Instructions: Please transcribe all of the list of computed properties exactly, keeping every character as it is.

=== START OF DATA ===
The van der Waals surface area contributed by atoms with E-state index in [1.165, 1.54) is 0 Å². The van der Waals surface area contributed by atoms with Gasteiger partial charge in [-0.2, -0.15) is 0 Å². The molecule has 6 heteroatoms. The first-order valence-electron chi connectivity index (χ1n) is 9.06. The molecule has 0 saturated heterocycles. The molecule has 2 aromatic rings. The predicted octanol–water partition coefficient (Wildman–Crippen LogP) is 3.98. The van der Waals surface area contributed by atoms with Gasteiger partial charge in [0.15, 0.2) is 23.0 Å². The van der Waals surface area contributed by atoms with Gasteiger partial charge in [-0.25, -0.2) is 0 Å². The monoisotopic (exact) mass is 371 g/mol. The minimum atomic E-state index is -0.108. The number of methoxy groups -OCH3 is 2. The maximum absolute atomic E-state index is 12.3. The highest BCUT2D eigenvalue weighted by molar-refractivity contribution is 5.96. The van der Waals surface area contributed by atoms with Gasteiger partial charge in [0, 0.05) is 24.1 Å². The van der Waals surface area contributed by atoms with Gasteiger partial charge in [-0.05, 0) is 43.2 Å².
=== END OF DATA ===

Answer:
The van der Waals surface area contributed by atoms with E-state index in [1.165, 1.54) is 0 Å². The van der Waals surface area contributed by atoms with Gasteiger partial charge in [-0.2, -0.15) is 0 Å². The molecule has 6 heteroatoms. The first-order valence-electron chi connectivity index (χ1n) is 9.06. The molecule has 0 saturated heterocycles. The molecule has 2 aromatic rings. The predicted octanol–water partition coefficient (Wildman–Crippen LogP) is 3.98. The van der Waals surface area contributed by atoms with Gasteiger partial charge in [0.15, 0.2) is 23.0 Å². The van der Waals surface area contributed by atoms with Gasteiger partial charge in [-0.25, -0.2) is 0 Å². The monoisotopic (exact) mass is 371 g/mol. The minimum atomic E-state index is -0.108. The number of methoxy groups -OCH3 is 2. The maximum absolute atomic E-state index is 12.3. The highest BCUT2D eigenvalue weighted by molar-refractivity contribution is 5.96. The van der Waals surface area contributed by atoms with Gasteiger partial charge in [0, 0.05) is 24.1 Å². The van der Waals surface area contributed by atoms with Gasteiger partial charge in [-0.05, 0) is 43.2 Å².